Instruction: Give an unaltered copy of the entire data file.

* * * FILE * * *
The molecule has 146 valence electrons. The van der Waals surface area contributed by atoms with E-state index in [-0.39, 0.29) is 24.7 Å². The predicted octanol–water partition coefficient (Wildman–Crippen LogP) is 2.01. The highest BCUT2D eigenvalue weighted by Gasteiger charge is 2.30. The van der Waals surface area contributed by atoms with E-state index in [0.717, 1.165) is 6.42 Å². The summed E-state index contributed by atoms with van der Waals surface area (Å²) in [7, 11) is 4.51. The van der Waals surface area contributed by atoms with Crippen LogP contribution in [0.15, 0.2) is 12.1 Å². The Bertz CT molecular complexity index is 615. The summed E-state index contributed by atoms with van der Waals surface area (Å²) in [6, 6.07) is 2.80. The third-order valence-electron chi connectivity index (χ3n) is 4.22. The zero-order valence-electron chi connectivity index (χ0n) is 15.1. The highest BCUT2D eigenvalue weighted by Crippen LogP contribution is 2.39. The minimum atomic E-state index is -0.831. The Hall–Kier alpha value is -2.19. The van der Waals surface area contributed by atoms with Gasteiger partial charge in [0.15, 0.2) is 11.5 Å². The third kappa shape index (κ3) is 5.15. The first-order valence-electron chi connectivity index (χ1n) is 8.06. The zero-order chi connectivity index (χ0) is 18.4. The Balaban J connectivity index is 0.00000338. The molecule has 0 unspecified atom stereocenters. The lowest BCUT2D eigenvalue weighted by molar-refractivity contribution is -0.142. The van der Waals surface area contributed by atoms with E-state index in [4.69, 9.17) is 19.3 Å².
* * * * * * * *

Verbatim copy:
The molecule has 146 valence electrons. The van der Waals surface area contributed by atoms with E-state index in [-0.39, 0.29) is 24.7 Å². The predicted octanol–water partition coefficient (Wildman–Crippen LogP) is 2.01. The highest BCUT2D eigenvalue weighted by Gasteiger charge is 2.30. The van der Waals surface area contributed by atoms with E-state index in [0.717, 1.165) is 6.42 Å². The summed E-state index contributed by atoms with van der Waals surface area (Å²) in [7, 11) is 4.51. The van der Waals surface area contributed by atoms with Crippen LogP contribution in [0.15, 0.2) is 12.1 Å². The Bertz CT molecular complexity index is 615. The summed E-state index contributed by atoms with van der Waals surface area (Å²) in [6, 6.07) is 2.80. The third-order valence-electron chi connectivity index (χ3n) is 4.22. The zero-order valence-electron chi connectivity index (χ0n) is 15.1. The highest BCUT2D eigenvalue weighted by Crippen LogP contribution is 2.39. The minimum atomic E-state index is -0.831. The Hall–Kier alpha value is -2.19. The van der Waals surface area contributed by atoms with Gasteiger partial charge in [0.15, 0.2) is 11.5 Å². The third kappa shape index (κ3) is 5.15. The first-order valence-electron chi connectivity index (χ1n) is 8.06. The zero-order chi connectivity index (χ0) is 18.4. The Balaban J connectivity index is 0.00000338. The molecule has 0 unspecified atom stereocenters. The lowest BCUT2D eigenvalue weighted by molar-refractivity contribution is -0.142. The van der Waals surface area contributed by atoms with E-state index in [4.69, 9.17) is 19.3 Å².